Law Times

July 13, 2015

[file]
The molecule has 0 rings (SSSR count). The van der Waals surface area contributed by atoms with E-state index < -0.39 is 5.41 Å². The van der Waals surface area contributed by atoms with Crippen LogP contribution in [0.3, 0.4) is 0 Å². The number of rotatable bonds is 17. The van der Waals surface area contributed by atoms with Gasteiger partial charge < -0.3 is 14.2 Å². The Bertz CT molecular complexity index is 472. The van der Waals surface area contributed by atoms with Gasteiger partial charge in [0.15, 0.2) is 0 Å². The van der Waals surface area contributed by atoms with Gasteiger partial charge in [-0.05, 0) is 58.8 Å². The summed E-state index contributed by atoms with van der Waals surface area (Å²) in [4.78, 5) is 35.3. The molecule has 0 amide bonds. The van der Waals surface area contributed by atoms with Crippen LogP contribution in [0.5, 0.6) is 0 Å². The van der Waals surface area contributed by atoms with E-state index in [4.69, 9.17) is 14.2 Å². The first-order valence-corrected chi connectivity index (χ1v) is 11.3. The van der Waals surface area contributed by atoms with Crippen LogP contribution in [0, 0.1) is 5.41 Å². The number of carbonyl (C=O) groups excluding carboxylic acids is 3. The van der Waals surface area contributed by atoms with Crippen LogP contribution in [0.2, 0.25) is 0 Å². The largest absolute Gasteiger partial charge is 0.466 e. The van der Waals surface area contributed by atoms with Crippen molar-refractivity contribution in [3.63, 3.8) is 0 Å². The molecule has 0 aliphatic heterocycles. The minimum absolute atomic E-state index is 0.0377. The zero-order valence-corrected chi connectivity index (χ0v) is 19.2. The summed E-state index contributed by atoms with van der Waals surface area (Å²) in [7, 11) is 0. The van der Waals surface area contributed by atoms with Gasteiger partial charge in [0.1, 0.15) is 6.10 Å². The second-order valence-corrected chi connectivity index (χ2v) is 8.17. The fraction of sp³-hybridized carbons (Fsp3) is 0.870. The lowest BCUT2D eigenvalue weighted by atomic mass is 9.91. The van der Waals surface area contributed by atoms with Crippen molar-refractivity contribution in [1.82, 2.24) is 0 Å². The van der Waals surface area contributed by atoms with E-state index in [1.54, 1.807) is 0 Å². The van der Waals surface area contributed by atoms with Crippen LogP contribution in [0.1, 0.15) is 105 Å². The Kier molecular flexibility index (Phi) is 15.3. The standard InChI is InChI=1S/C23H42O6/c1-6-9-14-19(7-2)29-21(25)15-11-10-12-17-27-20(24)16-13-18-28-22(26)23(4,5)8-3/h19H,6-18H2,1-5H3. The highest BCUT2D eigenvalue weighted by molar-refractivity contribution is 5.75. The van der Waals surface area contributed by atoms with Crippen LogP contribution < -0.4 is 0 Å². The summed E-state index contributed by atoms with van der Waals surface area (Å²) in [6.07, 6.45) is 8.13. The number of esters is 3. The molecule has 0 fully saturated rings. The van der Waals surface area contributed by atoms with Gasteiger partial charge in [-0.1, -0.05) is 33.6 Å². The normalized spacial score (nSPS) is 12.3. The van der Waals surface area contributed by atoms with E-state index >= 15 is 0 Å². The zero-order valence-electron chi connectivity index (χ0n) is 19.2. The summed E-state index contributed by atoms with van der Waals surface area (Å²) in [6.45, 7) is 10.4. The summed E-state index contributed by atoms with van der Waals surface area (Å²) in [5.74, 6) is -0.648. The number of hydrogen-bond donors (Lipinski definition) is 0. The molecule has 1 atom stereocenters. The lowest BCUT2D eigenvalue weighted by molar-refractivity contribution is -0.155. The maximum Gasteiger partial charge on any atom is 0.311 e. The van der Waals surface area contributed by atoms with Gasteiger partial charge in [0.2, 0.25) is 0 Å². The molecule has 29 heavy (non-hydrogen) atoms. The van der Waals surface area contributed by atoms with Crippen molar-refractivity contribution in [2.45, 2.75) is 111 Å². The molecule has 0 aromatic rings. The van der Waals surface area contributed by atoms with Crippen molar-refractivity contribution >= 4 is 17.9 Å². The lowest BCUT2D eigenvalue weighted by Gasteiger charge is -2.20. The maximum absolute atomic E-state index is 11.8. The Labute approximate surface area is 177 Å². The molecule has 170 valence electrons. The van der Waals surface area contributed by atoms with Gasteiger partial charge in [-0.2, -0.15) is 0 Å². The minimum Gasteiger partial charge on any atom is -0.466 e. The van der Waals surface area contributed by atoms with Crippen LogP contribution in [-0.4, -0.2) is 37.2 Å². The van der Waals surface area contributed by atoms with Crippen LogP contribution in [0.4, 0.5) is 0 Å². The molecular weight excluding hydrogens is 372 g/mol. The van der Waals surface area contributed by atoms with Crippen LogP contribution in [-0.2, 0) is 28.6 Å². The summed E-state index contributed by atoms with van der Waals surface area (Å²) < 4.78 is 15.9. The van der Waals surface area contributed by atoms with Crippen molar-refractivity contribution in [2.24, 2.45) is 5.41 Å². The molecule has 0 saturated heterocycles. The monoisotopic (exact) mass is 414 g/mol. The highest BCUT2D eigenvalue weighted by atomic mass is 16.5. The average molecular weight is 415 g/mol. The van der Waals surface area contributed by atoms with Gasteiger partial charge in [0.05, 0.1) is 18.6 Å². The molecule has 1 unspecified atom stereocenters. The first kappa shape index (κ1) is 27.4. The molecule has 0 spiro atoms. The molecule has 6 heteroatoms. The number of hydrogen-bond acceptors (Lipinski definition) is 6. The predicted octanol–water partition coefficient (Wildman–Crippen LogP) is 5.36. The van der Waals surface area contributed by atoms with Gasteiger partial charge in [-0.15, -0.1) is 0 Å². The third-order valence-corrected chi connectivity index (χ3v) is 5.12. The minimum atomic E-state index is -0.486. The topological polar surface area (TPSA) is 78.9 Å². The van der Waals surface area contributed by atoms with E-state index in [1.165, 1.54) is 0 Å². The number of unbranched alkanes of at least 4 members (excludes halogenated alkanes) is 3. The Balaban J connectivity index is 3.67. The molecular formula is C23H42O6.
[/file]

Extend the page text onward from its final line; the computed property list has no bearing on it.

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Gowlings follows different structure in merger deal By yamri Taddese Law Times owling Laf leur Hender- son LLP is following a different model from previous international mergers as it joins forces with Brit- ain-based Wragge Lawrence Gra- ham & Co. to create a new firm with more than 1,400 lawyers. Unlike the recent mergers that created DLA Piper (Canada) LLP and Dentons Canada LLP, the new Gowling WLG won't follow the Swiss Verein model. Instead, Gowl- ing WLG will structure itself as a company limited by guarantee, a scheme that creates an umbrella organization of which Wragge Lawrence Graham and Gowlings will be members, according to Scott Jolliffe, chief executive officer of the Canadian firm. While it's still not a financially integrated partnership, the two firms will fully integrate their client service and approach to the market, he says. "We found that the U.K. limited by guarantee [model] was a more f lexible structure and one that is a little more transparent," he says. "It's also governed by U.K. common law, which we're much more familiar with than Swiss civil code." The new firm, Gowling WLG International Ltd., will officially launch in January 2016 with offices in 18 cities across Canada, Britain, Asia, the Middle East, and Europe. "It's a really wonderful day for Gowlings and a wonderful day for Canada to see a Canadian firm expanding globally in the way we are," says Jolliffe. While other firms from the United States and Britain had ap- proached Gowlings, Jolliffe says Wragge Lawrence Graham was a good fit as it shares many of its strengths, particularly in the areas of intellectual property law and innovation. The firms also share similar cor- porate environments, according to Jolliffe. "They're very much like us. They're good people. They are sort of a people-oriented firm as we are. They are one of the best employers in the U.K. as we are in Canada." While the appeal of an interna- tional market contributed to the Untitled-1 1 2015-07-09 7:34 AM Legal advertising under the microscope Some lawyers want ban as law society looks at amending the rules By Tali Folkins Law Times arcy Merkur has had enough. Whether it's mis- leading information about the amount of expe- rience a law firm has on display with apparent pride on the side of a bus or phallic innuendo suggestive of big settlements strategically placed above men's urinals at the Air Canada Centre, legal advertis- ing in Ontario, in his view, has gotten out of hand. "It's everywhere. It's misleading at various times regard- ing trial experience, overall experience. It's a real prob- lem," says Merkur, a personal injury lawyer and partner at Thomson Rogers. "We think the public has been misled. We'd love some solutions." The problem is particularly acute in personal injury law, he says, because of the frequency of contingency-fee arrangements in that area. Generating new files becomes extremely important to firms, leading to intense competi- tion for clients and, in turn, advertising that some lawyers believe has spun out of control. The worst offenders, in Merkur's view, are firms that boast about extensive trial experience when in fact they have very little. John McLeish, a founding partner of McLeish Orlando LLP, agrees that something needs to change. For McLeish, misrepresentations about lawyers' experience and the settle- ments they can achieve pose a real threat to many people struggling with how to cope financially after an injury. "The average person on the street doesn't know how or doesn't have time to do due diligence," he says. "So they're vulnerable." On top of that, he says, much of the advertising is of- fensive and is "sullying the profession." "For the most part, it's tasteless and tacky and I would de- scribe it as a race to the bottom," he says. The concerns arise as the Law Society of Upper Canada prepares to take another look at the issue. Last month, Con- vocation agreed to a call for input around a set of proposed Uber drama Time for governments to take a stand P6 Darcy Merkur wants to see a total ban on advertising in the legal industry. Photo: Robin Kuniski See Keeping, page 2 See Enforcement, page 2 The lacklustre Canadian legal marketplace was a big motivator in the decision to merge, says Scott Jolliffe. PM #40762529 & $#&!&jmmm$cYa[bbWh$Yec ntitled-4 1 12-03-20 10:44 AM $5.00 • Vol. 26, No. 23 July 13, 2015 Follow LAW TIMES on L AW TIMES D G eLectoraL run Lawyer risks career for political candidacy P5 FocuS on Legal Specialists & Boutiques P10

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